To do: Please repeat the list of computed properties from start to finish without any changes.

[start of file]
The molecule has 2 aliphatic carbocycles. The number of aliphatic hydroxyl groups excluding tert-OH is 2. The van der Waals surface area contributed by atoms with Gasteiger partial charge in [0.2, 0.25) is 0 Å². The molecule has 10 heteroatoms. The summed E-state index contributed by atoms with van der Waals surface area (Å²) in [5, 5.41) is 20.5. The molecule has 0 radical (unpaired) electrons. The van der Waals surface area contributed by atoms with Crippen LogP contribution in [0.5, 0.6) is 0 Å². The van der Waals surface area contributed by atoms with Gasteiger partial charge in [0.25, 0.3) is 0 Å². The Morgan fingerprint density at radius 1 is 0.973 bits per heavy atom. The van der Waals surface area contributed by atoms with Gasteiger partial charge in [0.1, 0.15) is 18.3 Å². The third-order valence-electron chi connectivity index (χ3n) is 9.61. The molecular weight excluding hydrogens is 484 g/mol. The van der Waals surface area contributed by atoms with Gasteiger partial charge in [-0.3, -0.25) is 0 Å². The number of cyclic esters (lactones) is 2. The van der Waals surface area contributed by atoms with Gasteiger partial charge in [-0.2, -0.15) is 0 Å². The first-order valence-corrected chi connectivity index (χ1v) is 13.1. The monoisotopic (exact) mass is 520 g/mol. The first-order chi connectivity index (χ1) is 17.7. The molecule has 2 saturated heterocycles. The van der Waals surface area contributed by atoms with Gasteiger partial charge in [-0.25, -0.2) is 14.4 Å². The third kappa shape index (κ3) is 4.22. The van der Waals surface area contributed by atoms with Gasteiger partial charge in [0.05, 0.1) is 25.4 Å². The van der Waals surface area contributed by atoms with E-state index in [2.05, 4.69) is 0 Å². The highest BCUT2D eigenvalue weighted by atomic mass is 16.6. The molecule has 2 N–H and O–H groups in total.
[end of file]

The molecule has 2 aliphatic carbocycles. The number of aliphatic hydroxyl groups excluding tert-OH is 2. The van der Waals surface area contributed by atoms with Gasteiger partial charge in [0.2, 0.25) is 0 Å². The molecule has 10 heteroatoms. The summed E-state index contributed by atoms with van der Waals surface area (Å²) in [5, 5.41) is 20.5. The molecule has 0 radical (unpaired) electrons. The van der Waals surface area contributed by atoms with Crippen LogP contribution in [0.5, 0.6) is 0 Å². The van der Waals surface area contributed by atoms with Gasteiger partial charge in [0.25, 0.3) is 0 Å². The Morgan fingerprint density at radius 1 is 0.973 bits per heavy atom. The van der Waals surface area contributed by atoms with Gasteiger partial charge in [0.1, 0.15) is 18.3 Å². The third-order valence-electron chi connectivity index (χ3n) is 9.61. The molecular weight excluding hydrogens is 484 g/mol. The van der Waals surface area contributed by atoms with Gasteiger partial charge in [-0.3, -0.25) is 0 Å². The number of cyclic esters (lactones) is 2. The van der Waals surface area contributed by atoms with Gasteiger partial charge in [-0.2, -0.15) is 0 Å². The first-order valence-corrected chi connectivity index (χ1v) is 13.1. The monoisotopic (exact) mass is 520 g/mol. The first-order chi connectivity index (χ1) is 17.7. The molecule has 2 saturated heterocycles. The van der Waals surface area contributed by atoms with Gasteiger partial charge in [-0.25, -0.2) is 14.4 Å². The third kappa shape index (κ3) is 4.22. The van der Waals surface area contributed by atoms with Gasteiger partial charge in [0.05, 0.1) is 25.4 Å². The van der Waals surface area contributed by atoms with E-state index in [2.05, 4.69) is 0 Å². The highest BCUT2D eigenvalue weighted by atomic mass is 16.6. The molecule has 2 N–H and O–H groups in total.